Identity is a defining keyword of modern society. Issues of identity are central to explorations of what it means to be a teacher and teacher educator. In the book, I highlight the conflicts and emotions inherent in the formation of the professional identity and explore the advantages of collaborative practices in the ongoing development of empowering teacher educator identities.Dr Sarah Steadman, Lecturer in English Education, School of Education, Communication & Society, King’s
23 May 2023
King's academic puts identity at the heart of teacher education in new book
The director of the PGCE English programme at King's argues against the current narrow view of accountability of education and in favour of teachers and teacher educators having space to articulate and develop their identities.
Dr Sarah Steadman, Lecturer in English Education in the School of Education, Communication & Society (ECS) at King’s College London, has just published Identity: Keywords in Teacher Education.
The book is part of the Keywords in Teacher Education series from Bloomsbury Academic, under series editor Viv Ellis (of Monash University, previously at King’s), which provides accessible analyses of the historical emergence and central debates in teacher education through Raymond Williams’s concept of keywords (1976).
Steadman, who is also the programme director of the PGCE English at King's, chose to focus on Identity in response to the dramatic rise in so-called identity politics in mainstream politics in recent years. Debates around definition and usage have highlighted the contested and often controversial nature of the concept of identity, thus further illustrating its contemporary relevance.
Conscious of the innovations in teacher education that have been articulated in response to the global crisis, Steadman explores how these offer new ways of analysing professional identity. She said: “The complex and contested view of teacher identity offers a lens for the exploration of the personal and the professional, informing both what teachers and teacher educators do and think.”
The book has been positively received by educators. Brad Olsen, Senior Fellow at The Brookings Institution, said: “This slim, rich book leads us through the whole (and holistic) history of identity in teacher education – with a focus on definitions and uses of the term, the power of blurring lines among components of teachers and school improvement, and the dynamic nature of teachers learning in a changing world.”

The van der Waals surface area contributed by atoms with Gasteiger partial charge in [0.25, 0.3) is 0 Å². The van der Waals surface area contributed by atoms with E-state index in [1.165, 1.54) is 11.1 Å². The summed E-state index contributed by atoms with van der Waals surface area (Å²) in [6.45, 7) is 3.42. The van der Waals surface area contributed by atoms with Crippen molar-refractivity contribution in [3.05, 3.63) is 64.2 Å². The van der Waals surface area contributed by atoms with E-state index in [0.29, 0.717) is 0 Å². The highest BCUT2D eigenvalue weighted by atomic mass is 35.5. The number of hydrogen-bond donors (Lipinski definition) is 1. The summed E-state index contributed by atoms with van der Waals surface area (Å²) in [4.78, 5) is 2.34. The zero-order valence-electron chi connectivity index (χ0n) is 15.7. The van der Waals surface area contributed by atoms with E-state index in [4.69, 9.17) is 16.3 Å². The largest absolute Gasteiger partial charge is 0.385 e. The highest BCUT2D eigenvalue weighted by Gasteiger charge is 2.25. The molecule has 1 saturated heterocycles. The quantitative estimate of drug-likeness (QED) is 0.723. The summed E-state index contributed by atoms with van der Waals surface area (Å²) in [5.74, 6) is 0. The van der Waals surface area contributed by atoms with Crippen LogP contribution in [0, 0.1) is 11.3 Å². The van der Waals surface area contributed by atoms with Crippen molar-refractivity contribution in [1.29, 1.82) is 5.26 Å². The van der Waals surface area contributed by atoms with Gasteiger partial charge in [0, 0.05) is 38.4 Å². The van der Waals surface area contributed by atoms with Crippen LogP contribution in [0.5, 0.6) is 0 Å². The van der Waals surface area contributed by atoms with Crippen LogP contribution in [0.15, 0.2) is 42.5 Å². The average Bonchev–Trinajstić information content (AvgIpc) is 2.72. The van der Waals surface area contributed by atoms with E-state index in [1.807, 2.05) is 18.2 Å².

Marking the publication of the book, Dr Steadman answered our questions below.
Why is it important in teacher training, to understand these concepts and changes of teacher identity?
Learning to teach is a complex task, incorporating subject, pedagogical and contextual knowledge. But it also goes beyond these parameters, inviting questions around the motivation to teach, the type of teacher newcomers to the profession want to become and the positioning of teachers in their social and cultural environment. To this end, learning to teach is what Beijaard terms an ‘identity making process.’
Engaging in focused identity work is an important aspect of the role of teacher educators and an essential part of their own professional learning and growth. For teacher educators, centring issues of identity gives a sense of cohesion, enabling the analysis of their multiple roles and acknowledging the interplay between the personal and the professional.
What would you recommend schools / teacher trainers / policy-makers can do about this?
The nuances of the teacher and teacher educator identity are not foregrounded in educational policy. Instead, globally, there is evidence of an increasingly narrow and technocratic view of teacher education that centralises control and restricts the professional autonomy of teacher educators. Policy framed around effectiveness with an emphasis on issues of accountability and responsibility restricts the development of a dynamic identity grounded in the personal and enacted in a variety of contexts and in response to the needs of the individual.
Nowhere is this more evident than in England, where reforms to both the content of ITE and teacher induction and early career professional development have served to restrict the space for reflection and teachers’ expansive learning. As such, collaboration between schools, universities and communities is essential in the ongoing development of teacher and teacher educator identities and the provision of relevant and democratic education for all.